You've heard of Six Degrees of Separation. If you haven't, this is a theory that everyone and everything is six or fewer steps away, by way of introduction, from any other person in the world, so that a chain of "a friend of a friend" can be made to connect any two people in a maximum of six steps. We see this phenomenon take place through social media outlets such as Facebook; which shows us when a friend is requested the mutuality of friendship.
And yet, whether it is by six degrees or 600, the idea of connection will always intrigue us. Small-world experiences give us a sense of security, and they support our deeply held desire for the world to be an orderly and accessible place. We desperately want to be connected to others, so that we won't feel lost in a complex, confusing, cold and often cruel world.
But regardless of the size of our separation from strangers, there is one link in our life that can always be shortened and strengthened: our relationship with God. No kidding--No myth--No degree of separation.
In this search for a shorter link to the Lord, the saints of God can show us the way. In Revelation, John has a vision of heaven, and in it he sees a great multitude from every nation standing before the throne and before the Lamb of God, robed in white, with palm branches in their hands. They cry out in a loud voice, saying, "Salvation belongs to our God who is seated on the throne, and to the Lamb!" (7:9-10).
These saints are standing in the presence of God, proclaiming that salvation belongs only to God and to the Lamb of God, Jesus Christ. There is an ancient Latin phrase for their particular position, Coram Deo, which means "before the face of God," or "in the presence of God." To stand Coram Deo is to be aware of God's presence and to be sensitive to the involvement of God in human life. To live Coram Deo is to realize that God is working to forgive, to heal, to strengthen and save us; it is to believe that salvation belongs only to God and to the Lamb!
Coram Deo is, quite simply, no degree of separation.
About the best we can do is practice it. Brother Lawrence, a Christian mystic, suggests that the practice of the presence of God involves the realization that we're constantly under God's gaze. It includes a daily determination to be sensitized to God all around us, to be aware of his sovereignty, to be submitted to his authority. It involves the realization that God loves us, delights in us, and desires a close, personal relationship with us. It's a life, Coram Deo, in the presence of God, one in which we are constantly aware of God's saving actions on our behalf, and one in which our day-to-day actions become nothing less than acts of service to God.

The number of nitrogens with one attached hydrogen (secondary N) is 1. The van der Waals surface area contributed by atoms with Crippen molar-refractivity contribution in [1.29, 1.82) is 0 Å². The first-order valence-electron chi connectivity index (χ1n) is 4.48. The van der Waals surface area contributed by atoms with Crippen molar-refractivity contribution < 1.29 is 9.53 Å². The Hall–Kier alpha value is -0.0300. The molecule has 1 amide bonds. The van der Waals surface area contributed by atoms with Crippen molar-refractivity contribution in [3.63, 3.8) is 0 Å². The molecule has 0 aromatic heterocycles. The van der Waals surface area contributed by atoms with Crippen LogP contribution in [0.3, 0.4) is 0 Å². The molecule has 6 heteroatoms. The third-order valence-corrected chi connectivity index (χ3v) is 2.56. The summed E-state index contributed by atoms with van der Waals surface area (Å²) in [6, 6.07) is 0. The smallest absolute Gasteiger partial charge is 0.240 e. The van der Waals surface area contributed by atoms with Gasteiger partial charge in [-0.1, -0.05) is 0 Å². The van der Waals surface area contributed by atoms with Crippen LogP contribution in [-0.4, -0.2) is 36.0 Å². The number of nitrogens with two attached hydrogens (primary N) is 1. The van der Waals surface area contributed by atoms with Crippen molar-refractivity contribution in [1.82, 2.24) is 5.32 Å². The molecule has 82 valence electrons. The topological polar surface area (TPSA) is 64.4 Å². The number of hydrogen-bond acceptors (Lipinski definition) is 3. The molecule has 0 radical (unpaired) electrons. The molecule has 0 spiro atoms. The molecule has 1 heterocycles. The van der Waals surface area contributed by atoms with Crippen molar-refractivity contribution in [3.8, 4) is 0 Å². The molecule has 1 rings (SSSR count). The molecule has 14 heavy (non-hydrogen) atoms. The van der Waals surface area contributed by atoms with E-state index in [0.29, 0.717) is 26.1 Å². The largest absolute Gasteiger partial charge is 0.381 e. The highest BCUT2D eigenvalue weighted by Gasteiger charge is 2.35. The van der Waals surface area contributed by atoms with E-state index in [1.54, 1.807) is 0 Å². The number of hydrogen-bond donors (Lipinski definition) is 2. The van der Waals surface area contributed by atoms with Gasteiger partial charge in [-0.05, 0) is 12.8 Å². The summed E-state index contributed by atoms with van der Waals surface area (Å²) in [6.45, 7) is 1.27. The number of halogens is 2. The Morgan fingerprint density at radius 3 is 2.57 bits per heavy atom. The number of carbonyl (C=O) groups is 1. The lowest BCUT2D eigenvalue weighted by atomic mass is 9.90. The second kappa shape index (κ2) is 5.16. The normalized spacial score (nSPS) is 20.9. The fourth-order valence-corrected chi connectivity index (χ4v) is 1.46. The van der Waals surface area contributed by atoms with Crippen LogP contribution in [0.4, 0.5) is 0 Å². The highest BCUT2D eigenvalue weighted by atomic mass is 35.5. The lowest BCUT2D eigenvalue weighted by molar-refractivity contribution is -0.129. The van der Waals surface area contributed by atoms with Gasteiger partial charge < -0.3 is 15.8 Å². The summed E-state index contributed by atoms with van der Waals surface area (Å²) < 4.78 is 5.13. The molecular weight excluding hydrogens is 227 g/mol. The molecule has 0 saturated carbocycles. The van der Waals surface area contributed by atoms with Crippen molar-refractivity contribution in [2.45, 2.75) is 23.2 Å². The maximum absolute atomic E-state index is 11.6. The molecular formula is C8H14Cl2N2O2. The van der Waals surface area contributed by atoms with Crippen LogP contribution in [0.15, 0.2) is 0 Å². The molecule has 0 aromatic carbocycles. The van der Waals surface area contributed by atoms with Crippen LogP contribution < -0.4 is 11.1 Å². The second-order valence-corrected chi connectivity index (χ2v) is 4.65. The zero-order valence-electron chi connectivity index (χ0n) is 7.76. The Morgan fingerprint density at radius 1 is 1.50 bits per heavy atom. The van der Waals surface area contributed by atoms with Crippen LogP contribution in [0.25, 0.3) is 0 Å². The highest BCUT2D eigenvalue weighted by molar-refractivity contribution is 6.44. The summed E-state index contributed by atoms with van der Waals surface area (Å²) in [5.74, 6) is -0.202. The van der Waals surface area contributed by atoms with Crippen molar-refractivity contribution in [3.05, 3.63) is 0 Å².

Coram Deo for All Saints: "Out of every nation;" they are "of all tribes and peoples and tongues." The separation brought about by the sin and confusion of earth is done away in Christ. In heaven its effects disappear. There the barrier caused by diversity of tongues will cease. And the final union of all tongues and tribes in the heavenly state will present the true solution of the long-vexed question of the unity of the human race. Every land will yield its tribute of souls to Jesus and will thus prove, in the common destiny of humanity, that God made of one blood all nations of humanity. In the immediate presence of God and the Lamb there will be no Jew and Greek, bond and free, are all one in Christ Jesus. This is done by the work of Christ already given to us on the cross. Christ alone has made them white or new through the expression of robes that denotes character and the habit used of dress. Just as David desired in the 51st rendition of Psalm verse 7, "Purge me with hyssop, and I shall be clean; wash me, and I shall be whiter than snow."
Here, David again refers to the spiritual washing required for his cleansing. He makes a deliberate request of God to wash Him, knowing that only the cleansing power of Almighty God can make a man clean and pure. Though his sins have covered him in filth and stained him to the very roots of his being, the washing power of God makes a man whiter than snow.
Real survivors are those who go through the "great tribulations" of daily life knowing God to be their hope of salvation and heaven to be their final destination. They know that in all things they are more than conquerors through Him who loved us. And that nothing in all creation will be able to separate us from the love of God which is ours though Christ Jesus our Lord.
Coram Deo: We come to God through the pathway of common experience; the saints in Revelation come to God "Out of the great tribulation." One and all have had tribulation in some form or other. But they have left it all behind. They are freed from it now. The fact indicated here, that "the great tribulation" was one which touched "all nations, and kindred's, and peoples, and tongues," is of itself subversive of any theory which would limit it to merely partial or local sorrow. The terms of the verse require us to regard the tribulation as widely extended both as to space and time. Our path of tribulation is noted by Christ himself that tells us in Mark chapter eight, "And He summoned the multitude with His disciples, and said to them, 'If anyone wishes to come after Me, let him deny himself, and take up his cross, and follow Me. For whoever wishes to save his life shall lose it; but whoever loses his life for my sake and the gospel's shall save it.'" This is the reality of our sin that is shaped in our iniquity as sinners; but, alas, we have good news in the midst of our common experience Coram Deo as All Saints through our heavenly common redemption.